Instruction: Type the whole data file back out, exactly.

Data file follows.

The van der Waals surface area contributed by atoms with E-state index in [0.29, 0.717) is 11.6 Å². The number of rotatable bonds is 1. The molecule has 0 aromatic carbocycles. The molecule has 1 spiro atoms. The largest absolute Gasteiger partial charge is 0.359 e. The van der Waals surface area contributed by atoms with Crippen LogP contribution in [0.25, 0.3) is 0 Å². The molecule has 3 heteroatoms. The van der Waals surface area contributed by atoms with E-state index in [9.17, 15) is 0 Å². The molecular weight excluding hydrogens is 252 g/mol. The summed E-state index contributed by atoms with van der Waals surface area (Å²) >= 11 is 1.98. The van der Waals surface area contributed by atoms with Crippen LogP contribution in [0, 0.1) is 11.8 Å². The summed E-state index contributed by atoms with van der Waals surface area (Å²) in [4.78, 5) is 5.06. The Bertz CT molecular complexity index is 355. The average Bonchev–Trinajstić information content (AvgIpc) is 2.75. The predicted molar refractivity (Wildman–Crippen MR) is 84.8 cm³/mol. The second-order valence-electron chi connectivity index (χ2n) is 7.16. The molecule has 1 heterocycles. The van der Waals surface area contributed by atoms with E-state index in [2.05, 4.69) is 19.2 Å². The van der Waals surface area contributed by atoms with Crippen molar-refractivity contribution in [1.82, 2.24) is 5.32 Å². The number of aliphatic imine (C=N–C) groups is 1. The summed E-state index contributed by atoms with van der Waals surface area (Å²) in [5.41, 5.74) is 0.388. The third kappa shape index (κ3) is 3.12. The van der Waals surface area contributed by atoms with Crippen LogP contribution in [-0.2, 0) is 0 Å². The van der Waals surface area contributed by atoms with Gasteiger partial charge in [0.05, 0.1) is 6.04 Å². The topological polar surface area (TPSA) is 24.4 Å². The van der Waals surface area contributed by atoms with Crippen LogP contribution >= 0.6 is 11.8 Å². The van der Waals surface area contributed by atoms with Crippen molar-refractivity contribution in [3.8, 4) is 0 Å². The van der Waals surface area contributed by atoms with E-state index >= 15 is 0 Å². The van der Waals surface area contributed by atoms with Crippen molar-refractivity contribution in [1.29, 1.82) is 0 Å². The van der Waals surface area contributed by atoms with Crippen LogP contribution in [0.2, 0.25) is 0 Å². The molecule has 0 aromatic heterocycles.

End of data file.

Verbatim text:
The van der Waals surface area contributed by atoms with E-state index in [0.29, 0.717) is 11.6 Å². The number of rotatable bonds is 1. The molecule has 0 aromatic carbocycles. The molecule has 1 spiro atoms. The largest absolute Gasteiger partial charge is 0.359 e. The van der Waals surface area contributed by atoms with Crippen LogP contribution in [0.25, 0.3) is 0 Å². The molecule has 3 heteroatoms. The van der Waals surface area contributed by atoms with E-state index in [9.17, 15) is 0 Å². The molecular weight excluding hydrogens is 252 g/mol. The summed E-state index contributed by atoms with van der Waals surface area (Å²) >= 11 is 1.98. The van der Waals surface area contributed by atoms with Crippen LogP contribution in [0, 0.1) is 11.8 Å². The summed E-state index contributed by atoms with van der Waals surface area (Å²) in [4.78, 5) is 5.06. The Bertz CT molecular complexity index is 355. The average Bonchev–Trinajstić information content (AvgIpc) is 2.75. The predicted molar refractivity (Wildman–Crippen MR) is 84.8 cm³/mol. The second-order valence-electron chi connectivity index (χ2n) is 7.16. The molecule has 1 heterocycles. The van der Waals surface area contributed by atoms with E-state index in [2.05, 4.69) is 19.2 Å². The van der Waals surface area contributed by atoms with Crippen molar-refractivity contribution in [1.82, 2.24) is 5.32 Å². The number of aliphatic imine (C=N–C) groups is 1. The summed E-state index contributed by atoms with van der Waals surface area (Å²) in [5.41, 5.74) is 0.388. The third kappa shape index (κ3) is 3.12. The van der Waals surface area contributed by atoms with Crippen LogP contribution in [-0.2, 0) is 0 Å². The van der Waals surface area contributed by atoms with Gasteiger partial charge in [0.05, 0.1) is 6.04 Å². The topological polar surface area (TPSA) is 24.4 Å². The van der Waals surface area contributed by atoms with Crippen LogP contribution >= 0.6 is 11.8 Å². The van der Waals surface area contributed by atoms with Crippen molar-refractivity contribution in [3.8, 4) is 0 Å². The van der Waals surface area contributed by atoms with E-state index >= 15 is 0 Å². The van der Waals surface area contributed by atoms with Crippen molar-refractivity contribution in [1.29, 1.82) is 0 Å². The van der Waals surface area contributed by atoms with Crippen LogP contribution in [0.2, 0.25) is 0 Å². The molecule has 0 aromatic heterocycles.